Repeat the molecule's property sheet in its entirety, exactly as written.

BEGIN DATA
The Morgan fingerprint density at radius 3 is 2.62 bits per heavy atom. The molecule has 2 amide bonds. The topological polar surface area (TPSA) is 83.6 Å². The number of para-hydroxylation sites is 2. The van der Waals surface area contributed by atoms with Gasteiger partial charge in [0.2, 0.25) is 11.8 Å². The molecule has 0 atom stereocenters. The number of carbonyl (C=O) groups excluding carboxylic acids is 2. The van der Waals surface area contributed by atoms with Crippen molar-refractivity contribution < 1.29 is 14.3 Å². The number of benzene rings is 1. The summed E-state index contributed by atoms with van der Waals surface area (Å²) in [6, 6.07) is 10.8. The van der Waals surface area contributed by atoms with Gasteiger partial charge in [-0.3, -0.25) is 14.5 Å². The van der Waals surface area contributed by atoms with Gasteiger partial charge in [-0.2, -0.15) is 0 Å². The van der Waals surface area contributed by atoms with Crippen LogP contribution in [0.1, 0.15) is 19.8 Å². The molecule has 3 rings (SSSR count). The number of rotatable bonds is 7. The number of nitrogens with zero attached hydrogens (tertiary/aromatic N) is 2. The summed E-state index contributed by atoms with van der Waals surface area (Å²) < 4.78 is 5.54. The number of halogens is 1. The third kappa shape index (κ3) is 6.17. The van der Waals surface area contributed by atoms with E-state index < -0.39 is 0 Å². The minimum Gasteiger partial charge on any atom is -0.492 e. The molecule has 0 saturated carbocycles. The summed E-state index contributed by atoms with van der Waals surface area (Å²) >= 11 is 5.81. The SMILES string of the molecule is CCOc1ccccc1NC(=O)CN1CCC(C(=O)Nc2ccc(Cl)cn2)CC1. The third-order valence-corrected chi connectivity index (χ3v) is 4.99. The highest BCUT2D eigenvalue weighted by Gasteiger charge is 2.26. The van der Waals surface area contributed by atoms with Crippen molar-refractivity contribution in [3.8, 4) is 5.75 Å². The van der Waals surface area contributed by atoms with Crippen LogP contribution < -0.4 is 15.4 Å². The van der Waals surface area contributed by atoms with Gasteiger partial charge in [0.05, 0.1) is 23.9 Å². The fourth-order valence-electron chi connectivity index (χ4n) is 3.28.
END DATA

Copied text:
The Morgan fingerprint density at radius 3 is 2.62 bits per heavy atom. The molecule has 2 amide bonds. The topological polar surface area (TPSA) is 83.6 Å². The number of para-hydroxylation sites is 2. The van der Waals surface area contributed by atoms with Gasteiger partial charge in [0.2, 0.25) is 11.8 Å². The molecule has 0 atom stereocenters. The number of carbonyl (C=O) groups excluding carboxylic acids is 2. The van der Waals surface area contributed by atoms with Crippen molar-refractivity contribution < 1.29 is 14.3 Å². The number of benzene rings is 1. The summed E-state index contributed by atoms with van der Waals surface area (Å²) in [6, 6.07) is 10.8. The van der Waals surface area contributed by atoms with Gasteiger partial charge in [-0.3, -0.25) is 14.5 Å². The van der Waals surface area contributed by atoms with Gasteiger partial charge in [-0.2, -0.15) is 0 Å². The van der Waals surface area contributed by atoms with Crippen LogP contribution in [0.1, 0.15) is 19.8 Å². The molecule has 3 rings (SSSR count). The number of rotatable bonds is 7. The number of nitrogens with zero attached hydrogens (tertiary/aromatic N) is 2. The summed E-state index contributed by atoms with van der Waals surface area (Å²) < 4.78 is 5.54. The number of halogens is 1. The third kappa shape index (κ3) is 6.17. The van der Waals surface area contributed by atoms with E-state index < -0.39 is 0 Å². The minimum Gasteiger partial charge on any atom is -0.492 e. The molecule has 0 saturated carbocycles. The summed E-state index contributed by atoms with van der Waals surface area (Å²) >= 11 is 5.81. The SMILES string of the molecule is CCOc1ccccc1NC(=O)CN1CCC(C(=O)Nc2ccc(Cl)cn2)CC1. The third-order valence-corrected chi connectivity index (χ3v) is 4.99. The highest BCUT2D eigenvalue weighted by Gasteiger charge is 2.26. The van der Waals surface area contributed by atoms with Crippen molar-refractivity contribution in [3.8, 4) is 5.75 Å². The van der Waals surface area contributed by atoms with Crippen LogP contribution < -0.4 is 15.4 Å². The van der Waals surface area contributed by atoms with Gasteiger partial charge in [0.05, 0.1) is 23.9 Å². The fourth-order valence-electron chi connectivity index (χ4n) is 3.28.